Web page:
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MagazineDecember 1996 (Vol. 7 Issue 9)Alternatives to ect

First of all establish whether you are suffering from depression or whether there is an underlying medical condition which is responsible for how you feel

First of all establish whether you are suffering from depression or whether there is an underlying medical condition which is responsible for how you feel. In his book Prescription for Nutritional Health (Avery, 1990), Dr James Balch believes that in most cases the elderly are merely suffering from physical problems related to their age. "Senility occurs in old age but is really not very common. . . Many of those diagnosed as senile are actually suffering from the effects of drugs, depression, deafness, brain tumours, thyroid problems, or liver or kidney problems. Nervous disturbances, stroke and cerebral dysfunction are considered symptoms of the senility syndrome. Often a nutritional deficiency is the cause."

Consider the following dietary measures:Irrational behaviour can sometimes be the result of food allergies (J Affective Disord, 1981; 3:291; Compr Psychiatr, 1976; 17:335). Individuals suffering from irritability, depression, hyperactivity, fatigue and anxiety need an immediate full medical physical check up and a complete test done to look for allergies which can cause mood changes.

Depression is a common symptom of folic acid deficiency (Biol Psych, 1989; 25(7): 867-72; Prog Neuropsy choparmacol Bio Psychiatry, 1989; 13(6): 841-63; Lancet, 1990; 336: 392-95). In addition to taking supplements of folic acid, supplements of vitamins B (Br J Psych, 1982; 141:271-2; Acta Med Scanda, 1965; 177: 688-9) and C (Am J Clin Nutri, 1971; 24: 432-3; J Orthomol Med, 1987; 2(4): 217-8) could help. Also deficiencies in calcium, iron, copper, magnesium, potassium and essential fatty acids have been implicated in depression. Blood tests and hair analysis can reveal if you are deficient in these substances.

A good wholefood diet will help the body manufacture serotonin and norepinephrine the important neurotransmitters (messenger cells which move between the nerve cells and the brain) which help to regulate moods. But these neurotransmitters are mainly derived from amino acids which it can be difficult for the body to manufacture in large enough amounts. You can try supplements of tryptophan (Psycho Med, 1978; 8: 49-58; Arch Gen Psych, 1990; 47: 411-8), L-phenylalanine (J Clin Psych, 1986; 47(2): 66-70) and the less widely available L-tyrosine (Adv Biol Psychiatry, 1983; 10:148-59). As you may require mega doses of these, they are best taken under the supervision of a nutritionist experienced in this area.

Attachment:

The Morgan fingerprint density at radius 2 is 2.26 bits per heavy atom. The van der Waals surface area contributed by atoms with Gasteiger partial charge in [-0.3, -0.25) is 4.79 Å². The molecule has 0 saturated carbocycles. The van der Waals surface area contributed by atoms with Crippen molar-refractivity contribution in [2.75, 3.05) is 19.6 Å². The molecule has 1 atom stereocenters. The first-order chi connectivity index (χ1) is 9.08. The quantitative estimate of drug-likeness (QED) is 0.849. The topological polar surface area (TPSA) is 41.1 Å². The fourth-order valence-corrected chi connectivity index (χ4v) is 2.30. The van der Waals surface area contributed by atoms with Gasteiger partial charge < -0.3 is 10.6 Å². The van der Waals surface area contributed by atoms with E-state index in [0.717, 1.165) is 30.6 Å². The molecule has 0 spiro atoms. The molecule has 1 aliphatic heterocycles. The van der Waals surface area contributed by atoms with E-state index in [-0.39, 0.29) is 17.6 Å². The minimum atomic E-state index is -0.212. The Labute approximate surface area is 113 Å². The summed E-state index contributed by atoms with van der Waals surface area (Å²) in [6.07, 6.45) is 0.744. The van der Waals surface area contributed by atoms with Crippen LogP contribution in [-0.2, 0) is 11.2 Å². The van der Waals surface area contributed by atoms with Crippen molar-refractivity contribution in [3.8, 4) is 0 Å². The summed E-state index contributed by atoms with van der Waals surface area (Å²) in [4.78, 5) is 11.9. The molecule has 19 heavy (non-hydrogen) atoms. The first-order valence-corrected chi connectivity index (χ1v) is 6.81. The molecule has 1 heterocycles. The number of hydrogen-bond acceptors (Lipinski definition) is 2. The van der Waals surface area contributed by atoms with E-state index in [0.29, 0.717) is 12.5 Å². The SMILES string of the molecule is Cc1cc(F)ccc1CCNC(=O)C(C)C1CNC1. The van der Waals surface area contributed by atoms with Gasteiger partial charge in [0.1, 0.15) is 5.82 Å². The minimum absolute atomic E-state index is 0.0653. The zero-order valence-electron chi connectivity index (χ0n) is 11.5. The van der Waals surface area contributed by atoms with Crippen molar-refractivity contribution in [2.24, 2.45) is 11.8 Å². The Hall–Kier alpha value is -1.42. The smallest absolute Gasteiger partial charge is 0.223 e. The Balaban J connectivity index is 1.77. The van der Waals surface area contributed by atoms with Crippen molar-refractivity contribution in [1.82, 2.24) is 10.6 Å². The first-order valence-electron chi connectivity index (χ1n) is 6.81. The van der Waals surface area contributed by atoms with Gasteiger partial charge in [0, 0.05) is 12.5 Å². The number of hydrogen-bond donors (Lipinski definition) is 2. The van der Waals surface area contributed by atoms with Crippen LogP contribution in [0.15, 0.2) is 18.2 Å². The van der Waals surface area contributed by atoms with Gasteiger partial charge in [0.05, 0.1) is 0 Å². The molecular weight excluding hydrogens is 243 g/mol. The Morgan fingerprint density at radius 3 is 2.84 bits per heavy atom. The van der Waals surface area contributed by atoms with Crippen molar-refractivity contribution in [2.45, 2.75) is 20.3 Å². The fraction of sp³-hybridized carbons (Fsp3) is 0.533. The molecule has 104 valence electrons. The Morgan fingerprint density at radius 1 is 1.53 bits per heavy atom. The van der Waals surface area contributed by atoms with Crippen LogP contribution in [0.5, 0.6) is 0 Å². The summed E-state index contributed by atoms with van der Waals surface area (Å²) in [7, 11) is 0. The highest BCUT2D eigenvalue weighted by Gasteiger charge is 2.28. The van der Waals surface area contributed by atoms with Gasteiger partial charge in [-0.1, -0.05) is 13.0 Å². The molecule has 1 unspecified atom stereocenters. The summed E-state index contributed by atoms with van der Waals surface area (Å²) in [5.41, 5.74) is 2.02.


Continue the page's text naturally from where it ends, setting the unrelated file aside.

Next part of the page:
Thyroid problems either hypo or hyperthyroidism can often lead to mood swings which are swiftly but mistakenly labelled depression. Cutting down or eliminating iodized salt from your diet may produce results (see WDDTY, 1996 7(7): 2-5), as will cutting out caffeine and refined sugar.

Trace metals like lead cadmium and mercury in a person's system can also lead to behavioural disorders. Chronic bouts of depression are among the most common symptoms of mercury poisoning from dental amalgam, according to Hal Huggins (It's All In Your Head, Avery, 1993).

Therapy can help

There is plenty of evidence to show that "talking cures" can be an effective means of dealing with depression.

A recent survey showed that counselling with a view to problem solving was as effective as a course of antidepressants (BMJ, 1995; 310: 441-45).

Don't rely on your GP for this; seek out an experienced counsellor.

Exercise regularly

An hour of aerobic exercise three times a week has been shown to significantly improve levels of depression (BMJ, 1985; 291: 109).

Consider herbal medicines

Hypericin, a constituent of St John's Wort (hypericum perforatum) can boost the level of norepinephrine. In one trial of 15 women given a standardized extract of hypericin, all felt better and none suffered side effects (Arnzeim Forch, 1984; 34: 918). (See also BMJ, 1996; 313: 253-8).

Yohimbine, obtained from African tree bark, has demonstrated a positive effect on moods. One study of nine patients who had failed to respond to at least two anti depressant medication trials, which included fluvoxamine, were given yohimbine while continuing with the fluvoxamine.

Three of the patients experienced a marked improvement in mood. Side effects of insomnia and anxiety decreased as the dose of yohimbine was lowered (Biol Psychiatr, 1995; 38:765-7).


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